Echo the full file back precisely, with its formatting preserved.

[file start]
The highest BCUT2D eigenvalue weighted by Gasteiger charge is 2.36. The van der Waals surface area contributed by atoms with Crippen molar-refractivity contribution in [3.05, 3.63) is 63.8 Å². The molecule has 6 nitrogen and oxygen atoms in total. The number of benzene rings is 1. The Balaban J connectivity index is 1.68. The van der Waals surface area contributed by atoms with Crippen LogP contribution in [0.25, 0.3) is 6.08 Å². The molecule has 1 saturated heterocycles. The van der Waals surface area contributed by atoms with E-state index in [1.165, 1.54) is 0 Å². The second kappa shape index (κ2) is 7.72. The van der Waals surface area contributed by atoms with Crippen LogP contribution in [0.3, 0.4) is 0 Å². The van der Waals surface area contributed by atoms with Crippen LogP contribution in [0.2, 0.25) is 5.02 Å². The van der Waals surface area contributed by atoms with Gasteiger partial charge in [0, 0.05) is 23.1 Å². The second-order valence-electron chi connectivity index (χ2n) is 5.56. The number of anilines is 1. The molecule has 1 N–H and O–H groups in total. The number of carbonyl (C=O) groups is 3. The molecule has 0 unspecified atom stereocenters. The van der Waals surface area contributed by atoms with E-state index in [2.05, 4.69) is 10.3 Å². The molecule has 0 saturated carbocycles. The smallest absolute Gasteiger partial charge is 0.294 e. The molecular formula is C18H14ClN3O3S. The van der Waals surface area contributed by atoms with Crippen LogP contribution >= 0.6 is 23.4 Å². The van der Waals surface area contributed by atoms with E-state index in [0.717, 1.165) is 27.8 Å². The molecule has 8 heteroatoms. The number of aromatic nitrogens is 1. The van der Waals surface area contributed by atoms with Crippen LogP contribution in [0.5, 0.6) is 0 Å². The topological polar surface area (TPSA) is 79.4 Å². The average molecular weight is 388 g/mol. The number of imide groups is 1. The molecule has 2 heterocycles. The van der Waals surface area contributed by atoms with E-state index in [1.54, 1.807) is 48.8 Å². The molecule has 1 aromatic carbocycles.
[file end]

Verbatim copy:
The highest BCUT2D eigenvalue weighted by Gasteiger charge is 2.36. The van der Waals surface area contributed by atoms with Crippen molar-refractivity contribution in [3.05, 3.63) is 63.8 Å². The molecule has 6 nitrogen and oxygen atoms in total. The number of benzene rings is 1. The Balaban J connectivity index is 1.68. The van der Waals surface area contributed by atoms with Crippen LogP contribution in [0.25, 0.3) is 6.08 Å². The molecule has 1 saturated heterocycles. The van der Waals surface area contributed by atoms with E-state index in [1.165, 1.54) is 0 Å². The second kappa shape index (κ2) is 7.72. The van der Waals surface area contributed by atoms with Crippen LogP contribution in [0.3, 0.4) is 0 Å². The van der Waals surface area contributed by atoms with Crippen LogP contribution in [0.2, 0.25) is 5.02 Å². The van der Waals surface area contributed by atoms with Gasteiger partial charge in [0, 0.05) is 23.1 Å². The second-order valence-electron chi connectivity index (χ2n) is 5.56. The number of anilines is 1. The molecule has 1 N–H and O–H groups in total. The number of carbonyl (C=O) groups is 3. The molecule has 0 unspecified atom stereocenters. The van der Waals surface area contributed by atoms with E-state index in [2.05, 4.69) is 10.3 Å². The molecule has 0 saturated carbocycles. The smallest absolute Gasteiger partial charge is 0.294 e. The molecular formula is C18H14ClN3O3S. The van der Waals surface area contributed by atoms with Crippen LogP contribution >= 0.6 is 23.4 Å². The van der Waals surface area contributed by atoms with E-state index in [0.717, 1.165) is 27.8 Å². The molecule has 8 heteroatoms. The number of aromatic nitrogens is 1. The van der Waals surface area contributed by atoms with Crippen LogP contribution in [0.5, 0.6) is 0 Å². The topological polar surface area (TPSA) is 79.4 Å². The average molecular weight is 388 g/mol. The number of imide groups is 1. The molecule has 2 heterocycles. The van der Waals surface area contributed by atoms with E-state index in [1.54, 1.807) is 48.8 Å². The molecule has 1 aromatic carbocycles.